The wrist muscles and forearm muscles do so much more than give you strength in your arm and wrist. These muscles also play a part in helping you move your hand and fingers. There are 18 different muscles!
Here’s a preview of these muscles:
- Flexor pollicis longus: Helps you bend the tip of your thumb.
- Flexor digitorum profundus: Helps you bend your index, middle, ring and small fingers.
- Flexor digitorum superficialis: Helps you bend the middle joint of each finger, except for the thumb, which allows you to do things such as eating with chopsticks.
- Flexor carpi ulnaris: Helps you move your wrist away from the thumb, which is helpful in playing darts.
- Brachioradialis: Helps you twist your forearm so your palm is either facing up or down.
- Flexor carpi radialis: Helps you bend the wrist and move it toward the thumb.
- Palmaris longus: Helps you bend the wrist.
- Extensor pollicis brevis: Helps you straighten the thumb.
The wrist joints lie between the many different bones in the wrist and forearm. Many wrist injuries (such as fractures, also known as a broken bone) involve the joint surface. There are three joints in the wrist:
- Radiocarpal joint: This joint is where the radius, one of the forearm bones, joins with the first row of wrist bones (scaphoid, lunate, and triquetrum).
- Ulnocarpal joint: This joint is where the ulna, one of the forearm bones, joins with the lunate and triquetrum wrist bones. This joint is commonly injured when you sprain your wrist. Some people are born with (or develop) an ulna that is longer than the radius, which can cause stress and pain on the joint, known as ulnocarpal abutment (impaction) syndrome.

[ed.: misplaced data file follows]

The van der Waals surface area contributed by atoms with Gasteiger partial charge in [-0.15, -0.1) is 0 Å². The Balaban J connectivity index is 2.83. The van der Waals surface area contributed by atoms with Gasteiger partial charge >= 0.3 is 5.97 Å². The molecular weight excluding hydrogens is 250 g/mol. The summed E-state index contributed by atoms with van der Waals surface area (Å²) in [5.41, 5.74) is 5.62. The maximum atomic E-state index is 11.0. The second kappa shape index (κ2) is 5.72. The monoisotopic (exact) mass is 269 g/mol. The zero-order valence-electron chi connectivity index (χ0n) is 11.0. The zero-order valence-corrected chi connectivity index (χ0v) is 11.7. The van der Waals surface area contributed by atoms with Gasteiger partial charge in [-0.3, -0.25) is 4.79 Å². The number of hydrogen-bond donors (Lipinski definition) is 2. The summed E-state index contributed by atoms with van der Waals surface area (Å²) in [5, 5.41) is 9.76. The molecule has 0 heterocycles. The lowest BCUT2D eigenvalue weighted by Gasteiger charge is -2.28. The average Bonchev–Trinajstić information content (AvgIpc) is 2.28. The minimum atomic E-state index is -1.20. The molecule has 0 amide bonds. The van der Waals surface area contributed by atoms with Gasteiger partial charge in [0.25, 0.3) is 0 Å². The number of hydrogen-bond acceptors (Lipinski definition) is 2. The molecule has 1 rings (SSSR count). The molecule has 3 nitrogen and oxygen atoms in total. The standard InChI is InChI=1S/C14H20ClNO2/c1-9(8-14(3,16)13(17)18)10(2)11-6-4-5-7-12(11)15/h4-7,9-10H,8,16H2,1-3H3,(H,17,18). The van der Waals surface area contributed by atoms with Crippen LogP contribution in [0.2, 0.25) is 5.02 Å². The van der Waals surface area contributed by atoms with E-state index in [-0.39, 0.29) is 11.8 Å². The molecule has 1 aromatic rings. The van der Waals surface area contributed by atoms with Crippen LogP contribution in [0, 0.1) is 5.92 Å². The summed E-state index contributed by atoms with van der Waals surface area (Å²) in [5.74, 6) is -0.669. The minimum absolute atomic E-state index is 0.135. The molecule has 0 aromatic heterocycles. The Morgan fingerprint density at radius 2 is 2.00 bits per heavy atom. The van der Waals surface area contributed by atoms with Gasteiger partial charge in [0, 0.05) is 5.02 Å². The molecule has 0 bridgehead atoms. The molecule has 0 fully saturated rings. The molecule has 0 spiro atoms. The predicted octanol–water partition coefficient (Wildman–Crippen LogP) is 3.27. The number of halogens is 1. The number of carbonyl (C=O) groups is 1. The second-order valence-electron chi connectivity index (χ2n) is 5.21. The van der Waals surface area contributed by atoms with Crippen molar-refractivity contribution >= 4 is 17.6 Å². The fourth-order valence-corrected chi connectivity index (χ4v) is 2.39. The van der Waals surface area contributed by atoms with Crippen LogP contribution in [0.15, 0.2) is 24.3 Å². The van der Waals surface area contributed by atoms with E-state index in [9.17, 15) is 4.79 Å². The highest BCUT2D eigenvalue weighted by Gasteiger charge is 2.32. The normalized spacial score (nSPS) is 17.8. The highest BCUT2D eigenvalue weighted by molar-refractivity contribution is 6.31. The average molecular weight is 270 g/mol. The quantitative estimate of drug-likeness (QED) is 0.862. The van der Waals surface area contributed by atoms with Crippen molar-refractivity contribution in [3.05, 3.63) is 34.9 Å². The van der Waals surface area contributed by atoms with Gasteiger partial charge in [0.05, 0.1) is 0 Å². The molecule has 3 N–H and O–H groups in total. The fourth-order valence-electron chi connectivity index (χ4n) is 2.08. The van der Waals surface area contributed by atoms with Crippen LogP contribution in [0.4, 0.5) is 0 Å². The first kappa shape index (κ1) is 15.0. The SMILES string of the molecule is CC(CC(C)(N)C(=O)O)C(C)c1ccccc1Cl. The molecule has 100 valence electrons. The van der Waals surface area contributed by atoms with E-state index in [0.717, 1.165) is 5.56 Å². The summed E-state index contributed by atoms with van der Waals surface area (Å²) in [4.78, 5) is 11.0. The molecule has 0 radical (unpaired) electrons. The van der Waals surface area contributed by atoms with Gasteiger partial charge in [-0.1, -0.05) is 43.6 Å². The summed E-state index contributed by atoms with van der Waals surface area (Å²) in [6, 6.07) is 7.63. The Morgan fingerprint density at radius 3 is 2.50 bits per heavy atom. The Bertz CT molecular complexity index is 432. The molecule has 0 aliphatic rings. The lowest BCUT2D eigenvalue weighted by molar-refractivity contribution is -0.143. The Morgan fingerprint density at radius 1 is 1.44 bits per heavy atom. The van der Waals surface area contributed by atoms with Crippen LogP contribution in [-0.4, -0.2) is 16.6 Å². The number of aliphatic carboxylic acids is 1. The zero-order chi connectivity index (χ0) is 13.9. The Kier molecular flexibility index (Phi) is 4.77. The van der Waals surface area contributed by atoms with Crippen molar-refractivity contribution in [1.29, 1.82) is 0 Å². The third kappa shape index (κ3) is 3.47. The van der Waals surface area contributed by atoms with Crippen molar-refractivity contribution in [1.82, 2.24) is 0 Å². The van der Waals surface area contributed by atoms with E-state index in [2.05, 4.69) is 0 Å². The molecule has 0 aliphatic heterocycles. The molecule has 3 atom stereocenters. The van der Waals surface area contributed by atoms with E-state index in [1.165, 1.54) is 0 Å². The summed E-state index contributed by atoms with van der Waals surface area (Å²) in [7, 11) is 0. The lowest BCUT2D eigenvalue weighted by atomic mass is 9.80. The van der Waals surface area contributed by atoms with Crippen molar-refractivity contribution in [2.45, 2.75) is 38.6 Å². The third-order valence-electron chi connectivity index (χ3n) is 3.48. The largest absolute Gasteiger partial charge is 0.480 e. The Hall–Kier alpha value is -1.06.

- Distal radioulnar joint: This joint is where the two forearm bones connect. Pain with this joint can sometimes be a challenging problem to treat.
Learn more about the joints of the wrist and also the bones of the wrist in our Anatomy section. You can also visit www.HandCare.org for information on conditions and injuries of the hand, wrist, arm and shoulder.
A wrist fracture is a medical term for a broken wrist. Breaking your wrist can involve any of the eight small bones that make up the wrist, which are connected to the forearm bones called the radius and the ulna. The radius is the most common bone to break in a wrist fracture. This injury typically happens from falling on an outstretched hand, but it can also result from traumatic events such as a car accident. While wrist fractures can vary in severity, here are five signs that you may have broken your wrist rather than simply spraining it:
- Pain and swelling in the wrist
- Inability or difficulty using the hand or wrist
- Deformed-looking wrist
- Pain with finger movement
- Numb or tingling fingers
Guest post by Avery Arora, MD
Medical science has advanced considerably over the years when it comes to replacing damaged joints. Knee and hip replacements have become commonplace, but chances are you have not heard all that much about wrist replacement surgery. This is because it is somewhat less common, but as with other types of joint replacement, it can restore good quality of life to a patient who needs it.